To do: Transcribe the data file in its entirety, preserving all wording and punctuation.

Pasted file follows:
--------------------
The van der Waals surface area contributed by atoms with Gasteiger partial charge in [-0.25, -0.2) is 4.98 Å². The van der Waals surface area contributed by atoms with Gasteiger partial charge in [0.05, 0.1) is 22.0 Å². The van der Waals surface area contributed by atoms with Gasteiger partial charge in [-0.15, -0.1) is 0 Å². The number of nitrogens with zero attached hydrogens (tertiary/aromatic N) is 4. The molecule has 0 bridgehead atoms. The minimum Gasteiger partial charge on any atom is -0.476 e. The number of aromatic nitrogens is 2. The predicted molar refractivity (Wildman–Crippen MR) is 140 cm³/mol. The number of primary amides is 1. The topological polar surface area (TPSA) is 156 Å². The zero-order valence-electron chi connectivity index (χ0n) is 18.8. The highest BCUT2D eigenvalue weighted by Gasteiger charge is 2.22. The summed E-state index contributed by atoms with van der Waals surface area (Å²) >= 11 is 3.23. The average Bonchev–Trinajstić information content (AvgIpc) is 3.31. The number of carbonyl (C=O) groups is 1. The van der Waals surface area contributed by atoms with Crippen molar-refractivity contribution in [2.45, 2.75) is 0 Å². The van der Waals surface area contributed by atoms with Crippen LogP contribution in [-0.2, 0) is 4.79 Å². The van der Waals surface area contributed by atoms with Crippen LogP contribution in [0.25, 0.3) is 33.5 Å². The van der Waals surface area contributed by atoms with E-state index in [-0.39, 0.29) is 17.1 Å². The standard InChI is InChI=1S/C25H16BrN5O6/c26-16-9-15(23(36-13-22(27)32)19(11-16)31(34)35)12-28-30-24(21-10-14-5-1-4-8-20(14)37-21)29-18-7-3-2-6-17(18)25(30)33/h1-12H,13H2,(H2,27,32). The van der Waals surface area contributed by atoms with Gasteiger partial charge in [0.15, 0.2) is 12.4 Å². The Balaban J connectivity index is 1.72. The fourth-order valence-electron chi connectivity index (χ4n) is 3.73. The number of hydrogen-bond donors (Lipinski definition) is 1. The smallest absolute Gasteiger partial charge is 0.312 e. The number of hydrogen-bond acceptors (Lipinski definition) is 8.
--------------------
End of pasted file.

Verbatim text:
The van der Waals surface area contributed by atoms with Gasteiger partial charge in [-0.25, -0.2) is 4.98 Å². The van der Waals surface area contributed by atoms with Gasteiger partial charge in [0.05, 0.1) is 22.0 Å². The van der Waals surface area contributed by atoms with Gasteiger partial charge in [-0.15, -0.1) is 0 Å². The number of nitrogens with zero attached hydrogens (tertiary/aromatic N) is 4. The molecule has 0 bridgehead atoms. The minimum Gasteiger partial charge on any atom is -0.476 e. The number of aromatic nitrogens is 2. The predicted molar refractivity (Wildman–Crippen MR) is 140 cm³/mol. The number of primary amides is 1. The topological polar surface area (TPSA) is 156 Å². The zero-order valence-electron chi connectivity index (χ0n) is 18.8. The highest BCUT2D eigenvalue weighted by Gasteiger charge is 2.22. The summed E-state index contributed by atoms with van der Waals surface area (Å²) >= 11 is 3.23. The average Bonchev–Trinajstić information content (AvgIpc) is 3.31. The number of carbonyl (C=O) groups is 1. The van der Waals surface area contributed by atoms with Crippen molar-refractivity contribution in [2.45, 2.75) is 0 Å². The van der Waals surface area contributed by atoms with Crippen LogP contribution in [-0.2, 0) is 4.79 Å². The van der Waals surface area contributed by atoms with Crippen LogP contribution in [0.25, 0.3) is 33.5 Å². The van der Waals surface area contributed by atoms with E-state index in [-0.39, 0.29) is 17.1 Å². The standard InChI is InChI=1S/C25H16BrN5O6/c26-16-9-15(23(36-13-22(27)32)19(11-16)31(34)35)12-28-30-24(21-10-14-5-1-4-8-20(14)37-21)29-18-7-3-2-6-17(18)25(30)33/h1-12H,13H2,(H2,27,32). The van der Waals surface area contributed by atoms with Gasteiger partial charge in [0.15, 0.2) is 12.4 Å². The Balaban J connectivity index is 1.72. The fourth-order valence-electron chi connectivity index (χ4n) is 3.73. The number of hydrogen-bond donors (Lipinski definition) is 1. The smallest absolute Gasteiger partial charge is 0.312 e. The number of hydrogen-bond acceptors (Lipinski definition) is 8.